New £18 billion group legal claim accuses banks and credit card companies of secretly charging up to 95% commission on PPI
MPs have written to high street banks warning them not to ‘frustrate and stifle’ legitimate legal cases that are being pursued as part of a new wave of Payment Protection Insurance (PPI) claims.
It has emerged that for more than a decade banks and credit card companies secretly charged their customers commissions of up to 95%. To date, a PPI claimant wishing to recoup this money has had to make a Data Subject Access Request (DSAR) to find out how much undisclosed commission was levied as a first step towards bringing a claim.
These requests have often taken months, even years, to answer as banks have been accused of deliberately sitting on a huge backlog of DSARs to stop customers from claiming back the secret PPI commissions that should never have been levied.
A letter to banks from MPs on the All Party Parliamentary Group (APPG) on Fair Business Banking has said such delays could be in breach of data protection laws and raised concerns that this could be impeding legitimate claims.
William Wragg MP, co-chair of the APPG on Fair Business Banking, said:
‘If it turns out that banks are acting as a block to the proper legal process it would be a concern to us all. Any backlog of data subject access requests needs to be dealt with efficiently and effectively by the banks.’
Alex Neill, co-founder of Consumer Voice, said: ‘This appears to be yet another damning chapter in the PPI scandal. The banks have sought to delay and deny access to justice to the customers they ripped off for far too long’.
New PPI legal claim accuses banks of deliberate delay tactics
The warning from MPs comes after a leading litigation law firm Harcus Parker last month launched a new group legal claim that aims to help millions of PPI customers recoup the huge commissions that have been secretly charged by banks and credit card companies.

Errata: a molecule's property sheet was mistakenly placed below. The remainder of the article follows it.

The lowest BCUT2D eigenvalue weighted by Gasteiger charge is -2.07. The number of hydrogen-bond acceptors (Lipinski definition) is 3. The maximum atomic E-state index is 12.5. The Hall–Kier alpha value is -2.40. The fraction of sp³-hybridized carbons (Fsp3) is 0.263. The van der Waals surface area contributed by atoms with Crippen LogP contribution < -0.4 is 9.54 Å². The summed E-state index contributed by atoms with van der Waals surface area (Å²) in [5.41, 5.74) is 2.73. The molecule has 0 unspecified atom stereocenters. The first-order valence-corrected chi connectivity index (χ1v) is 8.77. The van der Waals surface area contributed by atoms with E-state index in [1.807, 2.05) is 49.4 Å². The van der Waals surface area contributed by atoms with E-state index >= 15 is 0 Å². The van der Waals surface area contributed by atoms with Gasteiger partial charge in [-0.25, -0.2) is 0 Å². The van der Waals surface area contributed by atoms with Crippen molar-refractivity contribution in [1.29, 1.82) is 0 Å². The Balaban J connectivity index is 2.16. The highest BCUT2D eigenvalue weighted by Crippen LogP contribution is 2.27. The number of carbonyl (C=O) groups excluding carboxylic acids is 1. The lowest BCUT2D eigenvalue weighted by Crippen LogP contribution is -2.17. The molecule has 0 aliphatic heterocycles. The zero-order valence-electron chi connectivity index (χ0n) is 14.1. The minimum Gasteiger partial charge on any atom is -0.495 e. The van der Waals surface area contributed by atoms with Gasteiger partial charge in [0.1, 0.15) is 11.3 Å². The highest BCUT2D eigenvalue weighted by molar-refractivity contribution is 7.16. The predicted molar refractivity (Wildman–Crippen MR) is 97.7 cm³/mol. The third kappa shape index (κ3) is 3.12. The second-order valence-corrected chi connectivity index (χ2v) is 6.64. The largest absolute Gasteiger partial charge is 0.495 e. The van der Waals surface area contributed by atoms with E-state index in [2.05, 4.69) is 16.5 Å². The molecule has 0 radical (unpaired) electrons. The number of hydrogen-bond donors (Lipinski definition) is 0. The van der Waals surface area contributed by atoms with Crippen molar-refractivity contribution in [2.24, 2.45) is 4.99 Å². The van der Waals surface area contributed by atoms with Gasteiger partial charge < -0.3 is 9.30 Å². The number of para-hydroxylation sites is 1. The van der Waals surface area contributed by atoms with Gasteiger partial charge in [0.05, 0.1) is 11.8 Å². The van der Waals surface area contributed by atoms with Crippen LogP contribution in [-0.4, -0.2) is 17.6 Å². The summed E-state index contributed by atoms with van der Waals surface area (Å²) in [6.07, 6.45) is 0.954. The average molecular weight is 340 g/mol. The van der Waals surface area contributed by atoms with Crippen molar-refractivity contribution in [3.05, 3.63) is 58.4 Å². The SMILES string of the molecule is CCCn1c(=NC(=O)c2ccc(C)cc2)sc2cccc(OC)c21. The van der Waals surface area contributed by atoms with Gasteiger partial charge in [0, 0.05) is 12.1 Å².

Banks have blamed Covid and staffing issues brought on by lockdowns for delays in processing PPI claims. The letter from the APPG stated: ’We are told that there is now a backlog of thousands, even tens of thousands, of DSARs relating to PPI claims which have not been returned by the major banks. While some of this may be explained by legacy issues relating to Covid, there are real concerns that some banks may be deliberately delaying their responses to frustrate and stifle claims.’
Damon Parker, senior partner at Harcus Parker, says delays could be a deliberate ploy: ’Banks are playing every trick in the book when it comes to defending these claims. Delays in responding to DSARs is just one chapter. The other issue we see all the time is loading huge costs onto what are relatively modest claims when pursued individually. This is just one of the reasons why a group legal claim is so necessary. There is real power in numbers.’
Harcus Parker is asking the court to make the DSAR process much simpler and to order the banks to hand over the information within one month.
A new era for the PPI scandal
PPI policies have often been sold alongside mortgages, loans and credit cards to help repay people’s borrowings if their income falls because they become ill or lose their jobs.
PPI selling reached a peak between 1990 and 2010 when complaints about the mis-selling of expensive, inappropriate, ineffective and inefficient policies began to emerge.
A court ruling in 2011 opened the floodgates for consumers to claim compensation on PPI policies dating back years.
The Financial Conduct Authority set a deadline of 29 August 2019 for making PPI compensation claims. The total amount claimed by that point cost UK banks £38.3 billion. However, while the first wave of PPI claims were concerned with inappropriate products being sold to customers, these new claims relate to the eye-wateringly high secret commissions.
Legal judgements have ruled that customers can claim 100% of the PPI cost back because the level of commissions were so unfair. It is estimated that such claims could cost banks a further £18 billion in compensation.
Am I eligible to claim £1,000s from PPI?
To join the Harcus Parker group claim you will have had a mortgage, loan or credit card with any lender in the UK in the past and one of these criteria will apply to you:
- You never made a PPI claim
- You don’t know whether you had PPI or not
- You made a PPI claim but this was rejected
- You made a claim but were only only paid back partial compensation having not been told about high levels of commission.
You can check your eligibility criteria by visiting the Harcus Parker claims website. Neill says: ‘This group action should mean the banks cannot continue to avoid their fate and customers will be able to hold them to account. Banks must pay back what they owe without further delay or excessive costs.’
Over half a million pension holders and beneficiaries could be eligible to join a new Capita data breach legal claim. Join this claim if were affected.
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